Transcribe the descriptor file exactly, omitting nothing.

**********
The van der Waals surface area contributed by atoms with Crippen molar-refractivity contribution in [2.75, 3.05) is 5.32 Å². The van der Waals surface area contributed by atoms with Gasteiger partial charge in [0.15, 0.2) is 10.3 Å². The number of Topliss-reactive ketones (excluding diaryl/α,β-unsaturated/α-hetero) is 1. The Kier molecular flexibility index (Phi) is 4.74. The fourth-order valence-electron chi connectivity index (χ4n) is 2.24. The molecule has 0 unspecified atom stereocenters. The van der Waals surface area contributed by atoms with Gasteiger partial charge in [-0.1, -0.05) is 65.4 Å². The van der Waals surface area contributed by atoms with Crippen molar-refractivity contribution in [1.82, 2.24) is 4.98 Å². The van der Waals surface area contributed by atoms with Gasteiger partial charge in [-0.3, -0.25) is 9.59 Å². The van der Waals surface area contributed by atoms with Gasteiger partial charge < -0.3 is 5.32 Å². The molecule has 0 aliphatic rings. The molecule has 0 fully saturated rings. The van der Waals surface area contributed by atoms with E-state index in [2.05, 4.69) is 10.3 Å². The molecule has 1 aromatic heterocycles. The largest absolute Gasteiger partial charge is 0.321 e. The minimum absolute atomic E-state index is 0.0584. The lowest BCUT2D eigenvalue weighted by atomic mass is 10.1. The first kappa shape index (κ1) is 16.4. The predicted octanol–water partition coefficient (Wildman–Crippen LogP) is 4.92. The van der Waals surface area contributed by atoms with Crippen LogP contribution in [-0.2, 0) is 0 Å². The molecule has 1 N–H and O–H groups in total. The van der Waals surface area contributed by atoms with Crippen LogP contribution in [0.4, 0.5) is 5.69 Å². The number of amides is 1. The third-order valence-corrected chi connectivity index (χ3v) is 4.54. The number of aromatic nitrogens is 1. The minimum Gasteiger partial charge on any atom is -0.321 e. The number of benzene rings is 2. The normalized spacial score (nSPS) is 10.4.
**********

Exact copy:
The van der Waals surface area contributed by atoms with Crippen molar-refractivity contribution in [2.75, 3.05) is 5.32 Å². The van der Waals surface area contributed by atoms with Gasteiger partial charge in [0.15, 0.2) is 10.3 Å². The number of Topliss-reactive ketones (excluding diaryl/α,β-unsaturated/α-hetero) is 1. The Kier molecular flexibility index (Phi) is 4.74. The fourth-order valence-electron chi connectivity index (χ4n) is 2.24. The molecule has 0 unspecified atom stereocenters. The van der Waals surface area contributed by atoms with Gasteiger partial charge in [-0.1, -0.05) is 65.4 Å². The van der Waals surface area contributed by atoms with Crippen molar-refractivity contribution in [1.82, 2.24) is 4.98 Å². The van der Waals surface area contributed by atoms with Gasteiger partial charge in [-0.3, -0.25) is 9.59 Å². The van der Waals surface area contributed by atoms with Gasteiger partial charge < -0.3 is 5.32 Å². The molecule has 0 aliphatic rings. The molecule has 0 fully saturated rings. The van der Waals surface area contributed by atoms with E-state index in [2.05, 4.69) is 10.3 Å². The molecule has 1 aromatic heterocycles. The largest absolute Gasteiger partial charge is 0.321 e. The minimum absolute atomic E-state index is 0.0584. The lowest BCUT2D eigenvalue weighted by atomic mass is 10.1. The first kappa shape index (κ1) is 16.4. The predicted octanol–water partition coefficient (Wildman–Crippen LogP) is 4.92. The van der Waals surface area contributed by atoms with Crippen LogP contribution in [-0.2, 0) is 0 Å². The molecule has 1 N–H and O–H groups in total. The van der Waals surface area contributed by atoms with Crippen LogP contribution in [0.4, 0.5) is 5.69 Å². The number of amides is 1. The third-order valence-corrected chi connectivity index (χ3v) is 4.54. The number of aromatic nitrogens is 1. The minimum Gasteiger partial charge on any atom is -0.321 e. The number of benzene rings is 2. The normalized spacial score (nSPS) is 10.4.